What's smart and what's legal don't always match


It's legal for me, an adult, to live on a diet of candy bars and milkshakes, but probably not prudent. (Sounds kinda tasty, though.)

Similarly, in the employment world, what we can get away with is not necessarily what we ought to do.

Jewell Lim Esposito, at our sister blog, Employee Benefits Unplugged, reports the Supreme Court's refusal to review a decision from the U.S. Court of Appeals for the Third Circuit (Delaware, New Jersey, and Pennsylvania) holding that an HR manager's complaint about possible violations of the Employee Retirement Income Security Act were not protected.

Legalities aside, Jewell concludes by questioning the wisdom of firing an HR manager for a reason like that. I have to agree -- to me, this is the HR equivalent of the candy-bars-and-milkshakes diet.

Please see full article below for more information

LOADING PDF: If there are any problems, click here to download the file.

DISCLAIMER: Because of the generality of this update, the information provided herein may not be applicable in all situations and should not be acted upon without specific legal advice based on particular situations.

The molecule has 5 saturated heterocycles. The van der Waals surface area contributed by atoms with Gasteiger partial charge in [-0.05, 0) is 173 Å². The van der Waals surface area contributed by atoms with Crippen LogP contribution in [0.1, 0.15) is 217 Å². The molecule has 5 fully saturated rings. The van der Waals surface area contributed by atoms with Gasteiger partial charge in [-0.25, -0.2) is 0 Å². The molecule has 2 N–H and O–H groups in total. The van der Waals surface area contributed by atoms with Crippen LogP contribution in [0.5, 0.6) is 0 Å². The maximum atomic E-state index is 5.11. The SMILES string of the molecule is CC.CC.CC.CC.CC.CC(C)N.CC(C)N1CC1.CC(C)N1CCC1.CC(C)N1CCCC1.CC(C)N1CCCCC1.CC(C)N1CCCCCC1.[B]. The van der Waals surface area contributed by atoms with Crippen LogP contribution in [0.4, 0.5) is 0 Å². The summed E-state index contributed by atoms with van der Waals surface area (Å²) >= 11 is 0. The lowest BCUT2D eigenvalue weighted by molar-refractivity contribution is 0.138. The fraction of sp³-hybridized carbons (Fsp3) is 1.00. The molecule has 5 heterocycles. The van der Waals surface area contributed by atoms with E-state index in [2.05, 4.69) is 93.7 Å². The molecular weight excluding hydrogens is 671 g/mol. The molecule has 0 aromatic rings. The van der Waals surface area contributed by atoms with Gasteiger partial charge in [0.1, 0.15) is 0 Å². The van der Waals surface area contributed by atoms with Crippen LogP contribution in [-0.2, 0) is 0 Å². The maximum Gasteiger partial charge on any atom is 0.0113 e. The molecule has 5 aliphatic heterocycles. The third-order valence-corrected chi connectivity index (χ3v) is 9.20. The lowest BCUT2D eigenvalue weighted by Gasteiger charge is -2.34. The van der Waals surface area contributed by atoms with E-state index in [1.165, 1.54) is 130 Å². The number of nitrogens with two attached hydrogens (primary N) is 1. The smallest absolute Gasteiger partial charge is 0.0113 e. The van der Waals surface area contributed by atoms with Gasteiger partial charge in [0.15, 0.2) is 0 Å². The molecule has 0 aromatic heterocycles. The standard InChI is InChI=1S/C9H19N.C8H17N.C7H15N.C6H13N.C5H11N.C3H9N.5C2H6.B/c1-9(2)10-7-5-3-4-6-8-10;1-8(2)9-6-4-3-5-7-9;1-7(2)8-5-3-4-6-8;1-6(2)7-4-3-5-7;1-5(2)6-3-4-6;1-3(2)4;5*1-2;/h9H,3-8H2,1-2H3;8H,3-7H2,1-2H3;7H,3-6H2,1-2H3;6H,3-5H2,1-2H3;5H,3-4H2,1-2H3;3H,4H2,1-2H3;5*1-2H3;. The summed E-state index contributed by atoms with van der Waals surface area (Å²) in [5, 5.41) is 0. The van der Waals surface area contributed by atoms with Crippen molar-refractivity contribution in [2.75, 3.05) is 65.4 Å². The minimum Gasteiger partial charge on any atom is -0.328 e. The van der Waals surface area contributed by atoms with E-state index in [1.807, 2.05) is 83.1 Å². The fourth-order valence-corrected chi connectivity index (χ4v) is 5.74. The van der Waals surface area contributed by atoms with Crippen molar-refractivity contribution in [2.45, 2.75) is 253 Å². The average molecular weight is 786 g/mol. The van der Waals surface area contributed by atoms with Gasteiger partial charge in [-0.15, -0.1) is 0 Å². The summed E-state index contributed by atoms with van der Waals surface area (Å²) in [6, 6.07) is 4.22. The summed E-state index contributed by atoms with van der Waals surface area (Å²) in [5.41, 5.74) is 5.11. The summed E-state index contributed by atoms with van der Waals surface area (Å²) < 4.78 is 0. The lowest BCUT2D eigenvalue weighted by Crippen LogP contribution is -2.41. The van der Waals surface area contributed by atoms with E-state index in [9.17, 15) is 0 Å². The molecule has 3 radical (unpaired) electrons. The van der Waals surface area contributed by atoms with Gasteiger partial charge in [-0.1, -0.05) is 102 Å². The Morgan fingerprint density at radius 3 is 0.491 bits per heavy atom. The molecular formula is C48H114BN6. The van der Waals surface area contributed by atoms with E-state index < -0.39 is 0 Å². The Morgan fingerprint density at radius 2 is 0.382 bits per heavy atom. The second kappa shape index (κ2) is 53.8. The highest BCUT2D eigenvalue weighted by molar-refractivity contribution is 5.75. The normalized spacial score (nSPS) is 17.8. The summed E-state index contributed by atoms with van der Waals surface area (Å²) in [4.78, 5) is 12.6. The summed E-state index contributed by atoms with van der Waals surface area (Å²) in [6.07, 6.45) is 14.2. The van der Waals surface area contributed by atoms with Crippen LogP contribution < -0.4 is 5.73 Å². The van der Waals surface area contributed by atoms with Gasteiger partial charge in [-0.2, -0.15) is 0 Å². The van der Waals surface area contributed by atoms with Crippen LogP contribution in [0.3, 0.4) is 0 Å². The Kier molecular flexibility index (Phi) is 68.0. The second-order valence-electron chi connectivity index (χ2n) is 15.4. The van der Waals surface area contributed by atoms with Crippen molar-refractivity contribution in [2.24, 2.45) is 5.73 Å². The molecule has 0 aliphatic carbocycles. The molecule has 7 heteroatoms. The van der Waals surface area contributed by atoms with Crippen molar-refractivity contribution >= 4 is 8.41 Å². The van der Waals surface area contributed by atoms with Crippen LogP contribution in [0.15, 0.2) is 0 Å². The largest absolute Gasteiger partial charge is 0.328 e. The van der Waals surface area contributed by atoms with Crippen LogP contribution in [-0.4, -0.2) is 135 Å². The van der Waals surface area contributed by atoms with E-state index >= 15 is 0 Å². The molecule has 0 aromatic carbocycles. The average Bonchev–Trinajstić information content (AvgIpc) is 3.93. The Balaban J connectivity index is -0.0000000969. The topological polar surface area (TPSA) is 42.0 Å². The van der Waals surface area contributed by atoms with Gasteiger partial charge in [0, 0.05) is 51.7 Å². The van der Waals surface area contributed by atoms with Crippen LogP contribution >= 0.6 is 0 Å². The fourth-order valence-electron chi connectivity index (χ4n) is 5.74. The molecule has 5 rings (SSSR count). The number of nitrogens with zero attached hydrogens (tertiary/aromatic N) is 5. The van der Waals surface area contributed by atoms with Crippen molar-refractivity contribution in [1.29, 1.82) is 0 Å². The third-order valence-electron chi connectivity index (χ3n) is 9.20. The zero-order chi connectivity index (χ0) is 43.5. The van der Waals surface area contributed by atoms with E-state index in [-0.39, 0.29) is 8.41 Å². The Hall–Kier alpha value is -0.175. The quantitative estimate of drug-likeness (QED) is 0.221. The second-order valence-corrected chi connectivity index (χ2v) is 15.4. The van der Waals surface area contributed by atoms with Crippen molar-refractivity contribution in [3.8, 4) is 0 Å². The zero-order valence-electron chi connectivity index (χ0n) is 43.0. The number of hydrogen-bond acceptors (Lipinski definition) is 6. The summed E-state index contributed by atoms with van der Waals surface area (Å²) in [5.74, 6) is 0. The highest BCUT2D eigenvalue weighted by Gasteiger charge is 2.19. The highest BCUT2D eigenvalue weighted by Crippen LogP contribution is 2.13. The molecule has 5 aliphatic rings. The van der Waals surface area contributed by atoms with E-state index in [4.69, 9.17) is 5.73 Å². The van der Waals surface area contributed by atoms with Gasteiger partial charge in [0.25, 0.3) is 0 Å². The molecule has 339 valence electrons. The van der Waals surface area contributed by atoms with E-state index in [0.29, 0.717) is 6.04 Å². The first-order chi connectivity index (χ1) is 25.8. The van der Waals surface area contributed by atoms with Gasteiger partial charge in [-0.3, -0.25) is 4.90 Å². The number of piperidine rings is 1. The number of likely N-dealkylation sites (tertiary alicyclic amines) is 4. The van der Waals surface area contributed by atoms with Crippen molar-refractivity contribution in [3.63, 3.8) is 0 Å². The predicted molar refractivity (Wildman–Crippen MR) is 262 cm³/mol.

© Constangy, Brooks, Smith & Prophete, LLP | Attorney Advertising

Written by:


Constangy, Brooks, Smith & Prophete, LLP on:

JD Supra Readers' Choice 2016 Awards
Reporters on Deadline

"My best business intelligence, in one easy email…"

Your first step to building a free, personalized, morning email brief covering pertinent authors and topics on JD Supra:

Sign up to create your digest using LinkedIn*

*By using the service, you signify your acceptance of JD Supra's Privacy Policy.

Already signed up? Log in here

*With LinkedIn, you don't need to create a separate login to manage your free JD Supra account, and we can make suggestions based on your needs and interests. We will not post anything on LinkedIn in your name. Or, sign up using your email address.